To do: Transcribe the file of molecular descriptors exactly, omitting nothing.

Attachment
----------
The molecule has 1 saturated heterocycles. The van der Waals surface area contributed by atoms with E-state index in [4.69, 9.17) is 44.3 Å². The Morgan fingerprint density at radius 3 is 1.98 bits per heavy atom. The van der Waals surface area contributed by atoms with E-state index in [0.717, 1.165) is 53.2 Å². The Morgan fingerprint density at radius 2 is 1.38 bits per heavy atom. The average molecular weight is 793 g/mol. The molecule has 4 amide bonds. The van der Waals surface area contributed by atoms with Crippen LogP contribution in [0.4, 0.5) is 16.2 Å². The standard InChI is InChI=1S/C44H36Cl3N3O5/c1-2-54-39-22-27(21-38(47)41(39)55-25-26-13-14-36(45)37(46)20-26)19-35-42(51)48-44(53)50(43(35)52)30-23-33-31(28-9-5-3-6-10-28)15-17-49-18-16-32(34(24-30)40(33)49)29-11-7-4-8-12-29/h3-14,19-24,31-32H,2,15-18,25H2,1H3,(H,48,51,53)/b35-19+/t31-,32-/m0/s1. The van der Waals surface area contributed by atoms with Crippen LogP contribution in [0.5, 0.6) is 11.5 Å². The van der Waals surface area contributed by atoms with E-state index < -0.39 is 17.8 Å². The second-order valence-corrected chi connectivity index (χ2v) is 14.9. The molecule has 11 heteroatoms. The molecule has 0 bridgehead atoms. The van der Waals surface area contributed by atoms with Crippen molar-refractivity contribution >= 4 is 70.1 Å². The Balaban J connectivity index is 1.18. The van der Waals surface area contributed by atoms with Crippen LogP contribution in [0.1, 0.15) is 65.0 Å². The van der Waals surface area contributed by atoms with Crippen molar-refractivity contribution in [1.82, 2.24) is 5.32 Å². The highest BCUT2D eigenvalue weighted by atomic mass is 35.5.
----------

The molecule has 1 saturated heterocycles. The van der Waals surface area contributed by atoms with E-state index in [4.69, 9.17) is 44.3 Å². The Morgan fingerprint density at radius 3 is 1.98 bits per heavy atom. The van der Waals surface area contributed by atoms with E-state index in [0.717, 1.165) is 53.2 Å². The Morgan fingerprint density at radius 2 is 1.38 bits per heavy atom. The average molecular weight is 793 g/mol. The molecule has 4 amide bonds. The van der Waals surface area contributed by atoms with Crippen LogP contribution in [0.4, 0.5) is 16.2 Å². The standard InChI is InChI=1S/C44H36Cl3N3O5/c1-2-54-39-22-27(21-38(47)41(39)55-25-26-13-14-36(45)37(46)20-26)19-35-42(51)48-44(53)50(43(35)52)30-23-33-31(28-9-5-3-6-10-28)15-17-49-18-16-32(34(24-30)40(33)49)29-11-7-4-8-12-29/h3-14,19-24,31-32H,2,15-18,25H2,1H3,(H,48,51,53)/b35-19+/t31-,32-/m0/s1. The van der Waals surface area contributed by atoms with Crippen LogP contribution in [0.5, 0.6) is 11.5 Å². The van der Waals surface area contributed by atoms with E-state index < -0.39 is 17.8 Å². The second-order valence-corrected chi connectivity index (χ2v) is 14.9. The molecule has 11 heteroatoms. The molecule has 0 bridgehead atoms. The van der Waals surface area contributed by atoms with Crippen molar-refractivity contribution >= 4 is 70.1 Å². The Balaban J connectivity index is 1.18. The van der Waals surface area contributed by atoms with Crippen LogP contribution in [0.1, 0.15) is 65.0 Å². The van der Waals surface area contributed by atoms with Crippen molar-refractivity contribution in [1.82, 2.24) is 5.32 Å². The highest BCUT2D eigenvalue weighted by atomic mass is 35.5.